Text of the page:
The burn

Last week we described the newspaper business as a satellite falling out of orbit. This week it appears to be burning up in the atmosphere.

The latest Audit Bureau of Circulations report showed a 3.5 percent drop in circulation – to about 50 million — for the largest U.S. newspapers over the six-month period ending in March. That level is the lowest in more than 60 years. The population has more than doubled since that time, so the market share for the “mass” medium known as newspapers in the U.S. is now about 18 percent or less.

The news on the advertising front is worse. The downward trajectory of revenues and ad share for newspapers is so steep that Advertising Week, the bible of the advertising industry, initiated a front-page installment called “The Newspaper Death Watch.”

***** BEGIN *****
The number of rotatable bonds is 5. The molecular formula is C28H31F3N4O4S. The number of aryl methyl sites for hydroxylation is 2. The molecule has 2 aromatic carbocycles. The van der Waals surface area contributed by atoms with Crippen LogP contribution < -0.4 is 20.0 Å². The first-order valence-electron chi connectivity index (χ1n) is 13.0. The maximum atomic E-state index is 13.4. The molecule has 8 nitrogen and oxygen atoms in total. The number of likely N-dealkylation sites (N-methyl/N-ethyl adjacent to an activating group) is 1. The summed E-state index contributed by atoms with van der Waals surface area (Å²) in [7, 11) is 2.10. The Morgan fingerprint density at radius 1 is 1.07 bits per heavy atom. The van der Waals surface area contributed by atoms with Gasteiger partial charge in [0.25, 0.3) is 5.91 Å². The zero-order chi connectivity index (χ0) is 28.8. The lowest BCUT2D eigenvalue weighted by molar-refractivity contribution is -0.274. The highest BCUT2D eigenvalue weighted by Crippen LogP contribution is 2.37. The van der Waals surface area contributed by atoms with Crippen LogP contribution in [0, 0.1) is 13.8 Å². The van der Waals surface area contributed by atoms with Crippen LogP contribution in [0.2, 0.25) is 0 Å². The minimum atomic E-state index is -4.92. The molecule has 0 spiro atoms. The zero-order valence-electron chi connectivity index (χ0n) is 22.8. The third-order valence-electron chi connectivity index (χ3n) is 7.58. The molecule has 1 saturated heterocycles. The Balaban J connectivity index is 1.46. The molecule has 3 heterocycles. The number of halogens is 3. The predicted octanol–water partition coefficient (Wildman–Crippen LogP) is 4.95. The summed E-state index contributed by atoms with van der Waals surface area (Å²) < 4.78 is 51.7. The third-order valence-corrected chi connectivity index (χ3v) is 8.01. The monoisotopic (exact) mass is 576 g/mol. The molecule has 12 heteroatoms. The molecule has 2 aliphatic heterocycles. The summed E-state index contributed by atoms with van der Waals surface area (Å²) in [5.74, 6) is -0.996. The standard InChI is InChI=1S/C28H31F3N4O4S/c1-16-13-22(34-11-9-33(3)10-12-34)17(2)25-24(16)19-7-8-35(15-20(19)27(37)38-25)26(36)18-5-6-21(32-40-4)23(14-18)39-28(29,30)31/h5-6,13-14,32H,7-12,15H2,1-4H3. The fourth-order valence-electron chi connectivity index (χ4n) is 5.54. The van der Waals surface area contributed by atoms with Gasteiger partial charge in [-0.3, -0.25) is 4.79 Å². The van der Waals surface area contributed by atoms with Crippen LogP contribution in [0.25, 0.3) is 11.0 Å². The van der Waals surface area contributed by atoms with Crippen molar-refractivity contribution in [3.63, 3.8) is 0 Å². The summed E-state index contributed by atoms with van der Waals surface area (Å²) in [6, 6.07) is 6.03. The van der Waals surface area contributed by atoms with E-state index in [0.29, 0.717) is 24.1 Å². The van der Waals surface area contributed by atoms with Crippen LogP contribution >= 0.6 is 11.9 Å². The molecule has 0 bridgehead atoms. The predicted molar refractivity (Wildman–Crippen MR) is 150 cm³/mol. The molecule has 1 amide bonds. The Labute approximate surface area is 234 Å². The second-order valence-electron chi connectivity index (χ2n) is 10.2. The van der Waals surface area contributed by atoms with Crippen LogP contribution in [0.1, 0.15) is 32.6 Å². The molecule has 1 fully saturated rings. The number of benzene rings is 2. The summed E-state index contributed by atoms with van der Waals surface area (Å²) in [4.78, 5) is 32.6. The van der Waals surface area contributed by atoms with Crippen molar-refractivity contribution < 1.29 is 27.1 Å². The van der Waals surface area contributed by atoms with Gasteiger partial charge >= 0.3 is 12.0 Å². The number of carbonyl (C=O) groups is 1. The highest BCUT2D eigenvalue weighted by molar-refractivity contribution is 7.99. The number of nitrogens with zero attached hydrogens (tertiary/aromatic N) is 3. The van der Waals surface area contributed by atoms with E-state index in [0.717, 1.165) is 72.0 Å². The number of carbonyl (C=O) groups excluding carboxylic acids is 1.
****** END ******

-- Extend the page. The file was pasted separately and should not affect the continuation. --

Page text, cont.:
While some news enterprises are finally embracing digital media, albeit somewhat reluctantly, that window of opportunity seems to be slipping away, too. Revenues from online products are about 10 percent or less of the declining print pot. And for the first time, pure-plays dominate the local ad-revenue marketplace where newspapers once reigned.

None of this seems to phase the industry trade-group Newspaper Association of America, which has cranked out press releases about the “jump” in online newspaper advertising and audience, or the World Association of Newspapers which trumpets newspapers as “a multi-media growth business” in a promotion for its World Newspaper Congress in Sweden next month.

See Also: A Satellite Falling Out of Orbit

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